Final Impressions of SFS Tanzania

Posted: December 9, 2014

What did you like most about the SFS experience?
I loved the hands-on experience SFS provided as well as working with the local communities. The local community members have so much knowledge to share with us and being able to work with them and learn from them was very rewarding and such a wonderful experience that I wouldn’t have gotten at my home university!

You’ve been in the country for a full semester – tell us your impression of it now.
Tanzania is an AMAZING country. The people are truly the heart of this country and are what make it so wonderful. I love being able to walk down the road and have locals say hi and always greet me with a smile regardless of my inability to speak Swahili. I love the mosaic of cultures and attitudes that encompass Tanzania. The people here and the importance they place on loving and taking a care of one another is so heartening and it has definitely been a blessing to be a part of this culture even for three short months.

What is life at the field station really like? What are the best and the most challenging parts of living at a remote field station?
Life at the field station is truly amazing! Coming into this semester I had no idea what to expect as far as the living situation or how comfortable the facilities would be. Life here at the station is so friendly and embracing. All of the staff and faculty work hard to make everyone feel at home and and treat everyone as one big family. I have loved living among friends, laughing, learning, and challenging each other every day to be better people. The most challenging part of living at a remote field station is the lack of privacy and alone time, but that is just a fact of life when you live with so many other people!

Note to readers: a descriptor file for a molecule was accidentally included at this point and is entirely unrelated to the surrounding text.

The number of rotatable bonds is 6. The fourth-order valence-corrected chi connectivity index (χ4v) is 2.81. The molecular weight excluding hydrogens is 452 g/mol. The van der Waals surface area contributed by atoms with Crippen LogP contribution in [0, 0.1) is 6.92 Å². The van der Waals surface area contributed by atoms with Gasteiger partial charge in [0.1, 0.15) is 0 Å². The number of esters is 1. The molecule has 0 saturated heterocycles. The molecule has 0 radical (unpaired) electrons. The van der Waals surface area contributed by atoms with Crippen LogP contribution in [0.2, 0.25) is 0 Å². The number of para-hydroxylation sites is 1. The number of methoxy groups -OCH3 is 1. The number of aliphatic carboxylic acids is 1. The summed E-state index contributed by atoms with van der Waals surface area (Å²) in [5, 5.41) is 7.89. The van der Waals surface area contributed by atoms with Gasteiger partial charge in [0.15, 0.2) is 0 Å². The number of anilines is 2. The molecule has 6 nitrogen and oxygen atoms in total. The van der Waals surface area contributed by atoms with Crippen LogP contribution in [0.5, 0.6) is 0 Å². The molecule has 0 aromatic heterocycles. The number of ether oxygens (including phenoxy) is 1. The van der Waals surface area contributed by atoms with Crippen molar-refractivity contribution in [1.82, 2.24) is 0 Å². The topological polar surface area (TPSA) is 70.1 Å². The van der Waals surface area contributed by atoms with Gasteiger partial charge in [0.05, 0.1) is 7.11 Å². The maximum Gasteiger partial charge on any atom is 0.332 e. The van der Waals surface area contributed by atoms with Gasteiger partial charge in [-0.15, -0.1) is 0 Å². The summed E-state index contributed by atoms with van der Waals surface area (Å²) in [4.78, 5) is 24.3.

What ended up being your biggest challenge this semester both academically and culturally?
My biggest challenge academically was definitely forcing myself to study! There were constantly fun activities going on and cool people to hang out with all the time, which made studying hard. The greatest challenge culturally was definitely the different sense of time all the locals seem to have. Coming from America I was used to a fast-paced lifestyle where I am constantly on the go, but in Tanzania everyone takes their sweet time with everything. At first this was frustrating, but as I have spent more time here I have learned the importance of slowing down in life and appreciating the small things.

What is the best memory you have from the semester? Give some highlights.
I have so many wonderful memories from this semester! One memory I will cherish the most is the time spent in Serengeti National Park. This expedition was truly magical. I loved camping with everyone, seeing leopards and cheetahs, sharing many laughs and jokes in the safari cars, and simply enjoying all of the beauty that Serengeti has to offer. I have made so many wonderful friends and shared so many great memories with everyone here, from baking and eating batter to playing sports and joking around with Professor Kioko.

Give three adjectives that best describe how you are feeling right now.
Excited, Thankful, and Content